The Money Collection exhibition showcased objects from Washington University’s Julian Edison Department of Special Collections as well as loaned artifacts and exhibits curated by students and faculty. The Money Collection was on display in the Olin Library’s Newman Tower of Collections and Exploration from April to December 2018.
Eric Newman was a leading scholar in numismatics or the study of currency. Newman wrote many books and scholarly papers on the topic and was an avid collector of rare coins and bills.
Newman sold many of his most prized collectors’ items in 2013, including a 1776 silver dollar minted by the Continental Congress, a 1792 penny with a silver center, and a set of five 1913 Liberty Head nickels; most of the proceeds from this sale went to the Newman Numismatic Education Society, which Newman formed in 1959.
The Newman Numismatic Education Society has funded the formation of the Newman Numismatic Portal, an extensive online resource created at Washington University in St. Louis to fulfill Newman’s stated goal to “make the literature and images of numismatics, particularly American numismatics, available to everyone on a free and forever basis.”
The Making of Money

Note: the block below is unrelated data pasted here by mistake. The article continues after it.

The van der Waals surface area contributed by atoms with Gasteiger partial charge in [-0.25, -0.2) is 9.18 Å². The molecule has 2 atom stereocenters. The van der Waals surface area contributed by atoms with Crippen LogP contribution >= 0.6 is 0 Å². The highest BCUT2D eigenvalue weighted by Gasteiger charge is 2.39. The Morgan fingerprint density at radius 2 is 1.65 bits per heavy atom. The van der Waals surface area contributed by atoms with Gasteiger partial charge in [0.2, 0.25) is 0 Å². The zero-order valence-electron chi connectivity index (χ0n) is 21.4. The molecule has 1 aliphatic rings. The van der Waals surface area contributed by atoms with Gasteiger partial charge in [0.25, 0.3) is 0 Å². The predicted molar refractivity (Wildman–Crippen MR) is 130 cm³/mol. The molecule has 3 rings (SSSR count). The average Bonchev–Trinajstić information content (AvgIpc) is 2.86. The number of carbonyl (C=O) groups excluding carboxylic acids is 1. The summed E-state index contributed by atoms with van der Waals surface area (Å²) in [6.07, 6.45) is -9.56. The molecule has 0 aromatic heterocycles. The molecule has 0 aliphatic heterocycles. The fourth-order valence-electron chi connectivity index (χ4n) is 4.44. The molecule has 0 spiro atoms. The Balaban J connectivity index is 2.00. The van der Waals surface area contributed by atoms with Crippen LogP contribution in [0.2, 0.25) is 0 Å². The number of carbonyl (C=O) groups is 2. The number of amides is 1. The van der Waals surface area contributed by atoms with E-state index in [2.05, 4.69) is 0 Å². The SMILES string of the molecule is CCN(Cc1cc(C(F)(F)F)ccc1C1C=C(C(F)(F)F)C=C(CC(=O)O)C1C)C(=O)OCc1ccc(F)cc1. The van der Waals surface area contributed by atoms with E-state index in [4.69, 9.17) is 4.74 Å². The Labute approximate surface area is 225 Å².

The first known coins were struck from the precious metal electrum in Asia Minor during the 7th century BCE, and their minting process remains largely unchanged today. The portion of the Eric P. Newman Numismatic Collection displayed in the Money Collection contained several fascinating items related to the creation of currency like planchets, coinage dies, and printing plates.
To make a standard coin, a coinage die (pictured below) is placed in a screw press, which strikes a design onto a metal disk called a planchet (above). A different piece of equipment called a casting machine is used to put designs or words on the edge of a coin. Printing designs on the edge of a coin deter counterfeiting and make it difficult to shave bits of precious metal from the edges of the coin.
Coinage dies and printing plates are incised in reverse so that the printed bills will show the desired image. Retired plates are scratched to prevent them from being used by unauthorized parties.
Decay of Money
We do not normally think of the money we use as having a limited lifespan, but paper currency can only last so long before degrading. The U.S. Bureau of Engraving and Printing makes “paper” money out of starched cotton and linen that is more durable than regular paper, but bills still only last, on average, for 400 passes between people. This amounts to an average of four to six years for more common bills ($1, $5, $10), and up to fifteen years for the less commonly exchanged $100 bill. The average lifespan of a coin is much longer, ranging from 30-40 years.
Federal Reserve banks retire worn or damaged currency by shredding it, with an average of six billion bills destroyed each year. The shredded currency is then composted, recycled, sold as a souvenir, or burned in waste-to-energy incinerators.
McFadden, Robert D. “Eric Newman, Whose Coins Told of America’s History, Dies at 106.” The New York Times, 16 Nov. 2017.